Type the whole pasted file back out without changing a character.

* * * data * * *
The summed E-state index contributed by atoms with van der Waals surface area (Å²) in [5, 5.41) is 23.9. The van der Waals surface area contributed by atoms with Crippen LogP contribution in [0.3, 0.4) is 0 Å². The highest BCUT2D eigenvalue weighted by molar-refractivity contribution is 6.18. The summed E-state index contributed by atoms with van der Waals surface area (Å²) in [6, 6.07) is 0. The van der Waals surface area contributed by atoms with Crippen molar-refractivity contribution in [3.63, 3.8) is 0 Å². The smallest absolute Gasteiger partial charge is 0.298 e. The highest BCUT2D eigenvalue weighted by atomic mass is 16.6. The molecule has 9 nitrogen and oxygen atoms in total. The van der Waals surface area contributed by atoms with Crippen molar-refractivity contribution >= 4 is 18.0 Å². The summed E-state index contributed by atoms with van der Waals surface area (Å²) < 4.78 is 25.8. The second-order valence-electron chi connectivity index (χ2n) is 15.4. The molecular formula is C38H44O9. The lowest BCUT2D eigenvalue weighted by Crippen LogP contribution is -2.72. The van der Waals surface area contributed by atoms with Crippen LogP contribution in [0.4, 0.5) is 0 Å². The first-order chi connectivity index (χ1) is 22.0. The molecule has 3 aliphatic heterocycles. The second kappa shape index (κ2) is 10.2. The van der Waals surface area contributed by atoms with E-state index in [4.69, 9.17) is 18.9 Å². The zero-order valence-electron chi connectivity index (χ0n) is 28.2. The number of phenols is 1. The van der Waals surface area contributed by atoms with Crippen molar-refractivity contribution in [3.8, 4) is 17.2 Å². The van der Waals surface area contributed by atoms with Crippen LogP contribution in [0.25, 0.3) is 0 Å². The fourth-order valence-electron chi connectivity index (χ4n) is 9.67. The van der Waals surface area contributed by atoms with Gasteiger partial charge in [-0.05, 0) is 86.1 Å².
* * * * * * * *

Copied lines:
The summed E-state index contributed by atoms with van der Waals surface area (Å²) in [5, 5.41) is 23.9. The van der Waals surface area contributed by atoms with Crippen LogP contribution in [0.3, 0.4) is 0 Å². The highest BCUT2D eigenvalue weighted by molar-refractivity contribution is 6.18. The summed E-state index contributed by atoms with van der Waals surface area (Å²) in [6, 6.07) is 0. The van der Waals surface area contributed by atoms with Crippen molar-refractivity contribution in [3.63, 3.8) is 0 Å². The smallest absolute Gasteiger partial charge is 0.298 e. The highest BCUT2D eigenvalue weighted by atomic mass is 16.6. The molecule has 9 nitrogen and oxygen atoms in total. The van der Waals surface area contributed by atoms with Crippen molar-refractivity contribution >= 4 is 18.0 Å². The summed E-state index contributed by atoms with van der Waals surface area (Å²) < 4.78 is 25.8. The second-order valence-electron chi connectivity index (χ2n) is 15.4. The molecular formula is C38H44O9. The lowest BCUT2D eigenvalue weighted by Crippen LogP contribution is -2.72. The van der Waals surface area contributed by atoms with Crippen LogP contribution in [0.4, 0.5) is 0 Å². The first-order chi connectivity index (χ1) is 22.0. The molecule has 3 aliphatic heterocycles. The second kappa shape index (κ2) is 10.2. The van der Waals surface area contributed by atoms with E-state index in [4.69, 9.17) is 18.9 Å². The zero-order valence-electron chi connectivity index (χ0n) is 28.2. The number of phenols is 1. The van der Waals surface area contributed by atoms with Crippen molar-refractivity contribution in [3.8, 4) is 17.2 Å². The van der Waals surface area contributed by atoms with Crippen LogP contribution in [0.25, 0.3) is 0 Å². The fourth-order valence-electron chi connectivity index (χ4n) is 9.67. The van der Waals surface area contributed by atoms with Gasteiger partial charge in [-0.05, 0) is 86.1 Å².